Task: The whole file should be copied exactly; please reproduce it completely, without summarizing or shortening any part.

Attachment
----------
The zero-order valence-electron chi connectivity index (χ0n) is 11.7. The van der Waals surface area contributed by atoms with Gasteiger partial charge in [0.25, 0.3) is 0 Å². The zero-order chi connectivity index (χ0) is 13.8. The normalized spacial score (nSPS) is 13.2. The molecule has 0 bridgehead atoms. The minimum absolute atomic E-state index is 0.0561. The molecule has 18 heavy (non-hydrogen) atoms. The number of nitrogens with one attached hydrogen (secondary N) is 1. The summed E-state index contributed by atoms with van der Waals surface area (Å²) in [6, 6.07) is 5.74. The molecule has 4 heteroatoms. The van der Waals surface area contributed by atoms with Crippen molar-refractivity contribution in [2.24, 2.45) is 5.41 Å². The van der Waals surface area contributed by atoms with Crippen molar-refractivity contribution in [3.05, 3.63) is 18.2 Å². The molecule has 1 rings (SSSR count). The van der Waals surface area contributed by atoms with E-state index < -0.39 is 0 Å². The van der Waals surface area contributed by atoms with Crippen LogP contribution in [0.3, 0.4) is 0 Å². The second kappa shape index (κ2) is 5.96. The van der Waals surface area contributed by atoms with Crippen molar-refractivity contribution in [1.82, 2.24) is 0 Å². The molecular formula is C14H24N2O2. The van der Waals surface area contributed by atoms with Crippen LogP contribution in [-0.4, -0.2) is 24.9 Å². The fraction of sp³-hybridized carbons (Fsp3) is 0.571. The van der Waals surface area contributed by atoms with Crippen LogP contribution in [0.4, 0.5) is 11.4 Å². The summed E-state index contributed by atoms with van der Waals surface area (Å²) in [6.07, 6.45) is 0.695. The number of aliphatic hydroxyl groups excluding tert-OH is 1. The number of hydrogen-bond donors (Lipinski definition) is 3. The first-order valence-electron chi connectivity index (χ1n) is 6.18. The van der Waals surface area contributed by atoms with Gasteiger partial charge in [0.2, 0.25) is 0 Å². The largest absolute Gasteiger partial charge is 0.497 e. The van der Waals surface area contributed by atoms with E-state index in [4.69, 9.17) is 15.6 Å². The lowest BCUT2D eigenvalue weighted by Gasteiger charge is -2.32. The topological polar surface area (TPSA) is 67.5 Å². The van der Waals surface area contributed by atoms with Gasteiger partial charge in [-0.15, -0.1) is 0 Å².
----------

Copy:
The zero-order valence-electron chi connectivity index (χ0n) is 11.7. The van der Waals surface area contributed by atoms with Gasteiger partial charge in [0.25, 0.3) is 0 Å². The zero-order chi connectivity index (χ0) is 13.8. The normalized spacial score (nSPS) is 13.2. The molecule has 0 bridgehead atoms. The minimum absolute atomic E-state index is 0.0561. The molecule has 18 heavy (non-hydrogen) atoms. The number of nitrogens with one attached hydrogen (secondary N) is 1. The summed E-state index contributed by atoms with van der Waals surface area (Å²) in [6, 6.07) is 5.74. The molecule has 4 heteroatoms. The van der Waals surface area contributed by atoms with Crippen molar-refractivity contribution in [2.24, 2.45) is 5.41 Å². The van der Waals surface area contributed by atoms with Crippen molar-refractivity contribution in [3.05, 3.63) is 18.2 Å². The molecule has 1 rings (SSSR count). The van der Waals surface area contributed by atoms with E-state index < -0.39 is 0 Å². The van der Waals surface area contributed by atoms with Crippen LogP contribution in [0.3, 0.4) is 0 Å². The second kappa shape index (κ2) is 5.96. The van der Waals surface area contributed by atoms with Crippen molar-refractivity contribution in [1.82, 2.24) is 0 Å². The molecular formula is C14H24N2O2. The van der Waals surface area contributed by atoms with Crippen LogP contribution in [-0.4, -0.2) is 24.9 Å². The fraction of sp³-hybridized carbons (Fsp3) is 0.571. The van der Waals surface area contributed by atoms with Crippen LogP contribution in [0.4, 0.5) is 11.4 Å². The summed E-state index contributed by atoms with van der Waals surface area (Å²) in [6.07, 6.45) is 0.695. The number of aliphatic hydroxyl groups excluding tert-OH is 1. The number of hydrogen-bond donors (Lipinski definition) is 3. The first-order valence-electron chi connectivity index (χ1n) is 6.18. The van der Waals surface area contributed by atoms with Gasteiger partial charge in [0.2, 0.25) is 0 Å². The largest absolute Gasteiger partial charge is 0.497 e. The van der Waals surface area contributed by atoms with E-state index in [4.69, 9.17) is 15.6 Å². The lowest BCUT2D eigenvalue weighted by Gasteiger charge is -2.32. The topological polar surface area (TPSA) is 67.5 Å². The van der Waals surface area contributed by atoms with Gasteiger partial charge in [-0.15, -0.1) is 0 Å².